In this long, often surprisingly candid narrative, Obama depicts a callow youth spent playing basketball and “getting loaded,” his early reading of difficult authors serving as a way to impress coed classmates. (“As a strategy for picking up girls, my pseudo-intellectualism proved mostly worthless,” he admits.) Yet seriousness did come to him in time and, with it, the conviction that America could live up to its stated aspirations. His early political role as an Illinois state senator, itself an unlikely victory, was not big enough to contain Obama’s early ambition, nor was his term as U.S. Senator. Only the presidency would do, a path he painstakingly carved out, vote by vote and speech by careful speech. As he writes, “By nature I’m a deliberate speaker, which, by the standards of presidential candidates, helped keep my gaffe quotient relatively low.” The author speaks freely about the many obstacles of the race—not just the question of race and racism itself, but also the rise, with “potent disruptor” Sarah Palin, of a know-nothingism that would manifest itself in an obdurate, ideologically driven Republican legislature. Not to mention the meddlings of Donald Trump, who turns up in this volume for his idiotic “birther” campaign while simultaneously fishing for a contract to build “a beautiful ballroom” on the White House lawn. A born moderate, Obama allows that he might not have been ideological enough in the face of Mitch McConnell, whose primary concern was then “clawing [his] way back to power.” Indeed, one of the most compelling aspects of the book, as smoothly written as his previous books, is Obama’s cleareyed scene-setting for how the political landscape would become so fractured—surely a topic he’ll expand on in the next volume.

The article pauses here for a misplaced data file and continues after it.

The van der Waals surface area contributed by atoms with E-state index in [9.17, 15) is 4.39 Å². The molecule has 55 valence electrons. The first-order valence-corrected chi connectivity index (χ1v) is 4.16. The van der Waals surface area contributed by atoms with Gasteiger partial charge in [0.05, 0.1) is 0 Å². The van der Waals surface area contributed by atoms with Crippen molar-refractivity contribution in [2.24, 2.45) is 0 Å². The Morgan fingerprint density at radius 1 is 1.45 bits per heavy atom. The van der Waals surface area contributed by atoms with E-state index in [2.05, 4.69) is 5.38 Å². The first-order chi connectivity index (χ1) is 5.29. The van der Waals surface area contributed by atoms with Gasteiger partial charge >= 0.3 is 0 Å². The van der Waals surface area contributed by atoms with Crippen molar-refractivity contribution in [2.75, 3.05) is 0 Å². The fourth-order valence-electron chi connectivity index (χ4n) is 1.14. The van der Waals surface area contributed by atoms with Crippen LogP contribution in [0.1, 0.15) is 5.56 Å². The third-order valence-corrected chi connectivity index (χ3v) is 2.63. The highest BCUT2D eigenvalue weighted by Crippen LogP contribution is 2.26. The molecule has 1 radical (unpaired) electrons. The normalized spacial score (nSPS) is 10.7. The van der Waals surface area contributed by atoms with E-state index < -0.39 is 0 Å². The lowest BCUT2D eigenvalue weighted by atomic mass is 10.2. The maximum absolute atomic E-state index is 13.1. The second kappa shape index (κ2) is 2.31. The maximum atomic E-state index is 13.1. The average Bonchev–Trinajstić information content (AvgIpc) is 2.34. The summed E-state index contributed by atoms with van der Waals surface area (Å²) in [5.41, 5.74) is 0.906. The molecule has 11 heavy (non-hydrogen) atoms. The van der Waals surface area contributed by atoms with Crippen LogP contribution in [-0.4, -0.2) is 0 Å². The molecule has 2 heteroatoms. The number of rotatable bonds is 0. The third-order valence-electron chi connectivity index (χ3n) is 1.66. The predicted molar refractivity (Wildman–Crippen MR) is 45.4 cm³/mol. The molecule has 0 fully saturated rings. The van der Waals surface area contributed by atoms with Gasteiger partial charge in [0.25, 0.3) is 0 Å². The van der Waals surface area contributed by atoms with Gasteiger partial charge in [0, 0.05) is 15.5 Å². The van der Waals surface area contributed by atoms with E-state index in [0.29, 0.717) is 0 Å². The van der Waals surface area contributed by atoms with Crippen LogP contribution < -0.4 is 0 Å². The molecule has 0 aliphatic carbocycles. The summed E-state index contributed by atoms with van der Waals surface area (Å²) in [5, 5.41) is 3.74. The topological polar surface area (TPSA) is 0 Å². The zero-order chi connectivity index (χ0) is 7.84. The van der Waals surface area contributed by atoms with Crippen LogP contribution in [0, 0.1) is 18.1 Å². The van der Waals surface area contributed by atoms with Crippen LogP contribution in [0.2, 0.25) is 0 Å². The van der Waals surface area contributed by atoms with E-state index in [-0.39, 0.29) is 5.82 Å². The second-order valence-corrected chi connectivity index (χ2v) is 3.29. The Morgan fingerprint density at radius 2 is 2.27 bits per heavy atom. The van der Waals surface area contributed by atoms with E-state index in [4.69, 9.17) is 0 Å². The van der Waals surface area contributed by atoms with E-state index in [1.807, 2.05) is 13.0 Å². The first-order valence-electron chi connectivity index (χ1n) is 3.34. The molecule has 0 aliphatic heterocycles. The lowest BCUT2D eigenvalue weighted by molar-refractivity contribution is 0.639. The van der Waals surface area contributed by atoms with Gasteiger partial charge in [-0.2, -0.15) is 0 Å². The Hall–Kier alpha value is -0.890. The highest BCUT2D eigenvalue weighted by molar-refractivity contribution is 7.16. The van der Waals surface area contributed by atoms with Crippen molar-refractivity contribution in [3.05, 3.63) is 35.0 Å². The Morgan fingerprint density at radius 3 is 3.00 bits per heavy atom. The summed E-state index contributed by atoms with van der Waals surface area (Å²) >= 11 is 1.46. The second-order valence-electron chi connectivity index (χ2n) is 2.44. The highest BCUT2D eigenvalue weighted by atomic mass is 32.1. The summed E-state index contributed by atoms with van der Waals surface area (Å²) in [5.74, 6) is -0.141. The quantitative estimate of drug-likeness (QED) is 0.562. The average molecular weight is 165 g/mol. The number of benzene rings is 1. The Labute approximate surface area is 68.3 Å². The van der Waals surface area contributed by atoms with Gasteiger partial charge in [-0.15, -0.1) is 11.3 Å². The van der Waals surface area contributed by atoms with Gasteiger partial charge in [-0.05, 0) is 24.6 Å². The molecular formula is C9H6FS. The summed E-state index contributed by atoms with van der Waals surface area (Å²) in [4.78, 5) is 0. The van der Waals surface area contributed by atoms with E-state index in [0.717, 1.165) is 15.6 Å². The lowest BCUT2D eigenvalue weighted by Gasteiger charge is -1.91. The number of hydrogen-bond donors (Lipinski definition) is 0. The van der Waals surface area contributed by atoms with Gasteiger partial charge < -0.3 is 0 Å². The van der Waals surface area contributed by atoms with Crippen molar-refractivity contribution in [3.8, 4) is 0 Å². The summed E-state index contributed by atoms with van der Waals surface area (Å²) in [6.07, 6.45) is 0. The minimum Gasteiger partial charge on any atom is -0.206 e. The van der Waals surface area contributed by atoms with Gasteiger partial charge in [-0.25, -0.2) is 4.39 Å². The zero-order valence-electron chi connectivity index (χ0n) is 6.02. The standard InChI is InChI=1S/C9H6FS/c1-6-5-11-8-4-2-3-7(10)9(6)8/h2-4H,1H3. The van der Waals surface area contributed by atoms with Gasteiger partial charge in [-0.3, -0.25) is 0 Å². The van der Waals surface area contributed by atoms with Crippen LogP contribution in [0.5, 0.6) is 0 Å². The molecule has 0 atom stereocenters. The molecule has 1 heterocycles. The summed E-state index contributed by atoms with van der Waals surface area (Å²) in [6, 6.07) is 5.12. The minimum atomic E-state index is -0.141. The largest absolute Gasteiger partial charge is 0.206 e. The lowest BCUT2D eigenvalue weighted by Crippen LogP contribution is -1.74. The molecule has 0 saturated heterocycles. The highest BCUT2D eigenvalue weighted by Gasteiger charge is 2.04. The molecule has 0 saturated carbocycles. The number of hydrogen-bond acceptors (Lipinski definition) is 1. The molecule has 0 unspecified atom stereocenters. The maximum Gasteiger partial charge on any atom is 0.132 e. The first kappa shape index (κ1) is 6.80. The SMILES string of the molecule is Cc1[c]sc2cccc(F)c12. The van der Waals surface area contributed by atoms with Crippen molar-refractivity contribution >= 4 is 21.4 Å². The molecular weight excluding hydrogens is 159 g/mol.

A top-notch political memoir and serious exercise in practical politics for every reader.

Pub Date: Nov. 17, 2020

ISBN: 978-1-5247-6316-9

Page Count: 768

Publisher: Crown

Review Posted Online: Nov. 16, 2020

Kirkus Reviews Issue: Dec. 15, 2020

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A conversational, pleasurable look into McConaughey’s life and thought.


All right, all right, all right: The affable, laconic actor delivers a combination of memoir and self-help book.

“This is an approach book,” writes McConaughey, adding that it contains “philosophies that can be objectively understood, and if you choose, subjectively adopted, by either changing your reality, or changing how you see it. This is a playbook, based on adventures in my life.” Some of those philosophies come in the form of apothegms: “When you can design your own weather, blow in the breeze”; “Simplify, focus, conserve to liberate.” Others come in the form of sometimes rambling stories that never take the shortest route from point A to point B, as when he recounts a dream-spurred, challenging visit to the Malian musician Ali Farka Touré, who offered a significant lesson in how disagreement can be expressed politely and without rancor. Fans of McConaughey will enjoy his memories—which line up squarely with other accounts in Melissa Maerz’s recent oral history, Alright, Alright, Alright—of his debut in Richard Linklater’s Dazed and Confused, to which he contributed not just that signature phrase, but also a kind of too-cool-for-school hipness that dissolves a bit upon realizing that he’s an older guy on the prowl for teenage girls. McConaughey’s prep to settle into the role of Wooderson involved inhabiting the mind of a dude who digs cars, rock ’n’ roll, and “chicks,” and he ran with it, reminding readers that the film originally had only three scripted scenes for his character. The lesson: “Do one thing well, then another. Once, then once more.” It’s clear that the author is a thoughtful man, even an intellectual of sorts, though without the earnestness of Ethan Hawke or James Franco. Though some of the sentiments are greeting card–ish, this book is entertaining and full of good lessons.

A conversational, pleasurable look into McConaughey’s life and thought.

Pub Date: Oct. 20, 2020

ISBN: 978-0-593-13913-4

Page Count: 304

Publisher: Crown

Review Posted Online: Oct. 27, 2020

Kirkus Reviews Issue: Dec. 1, 2020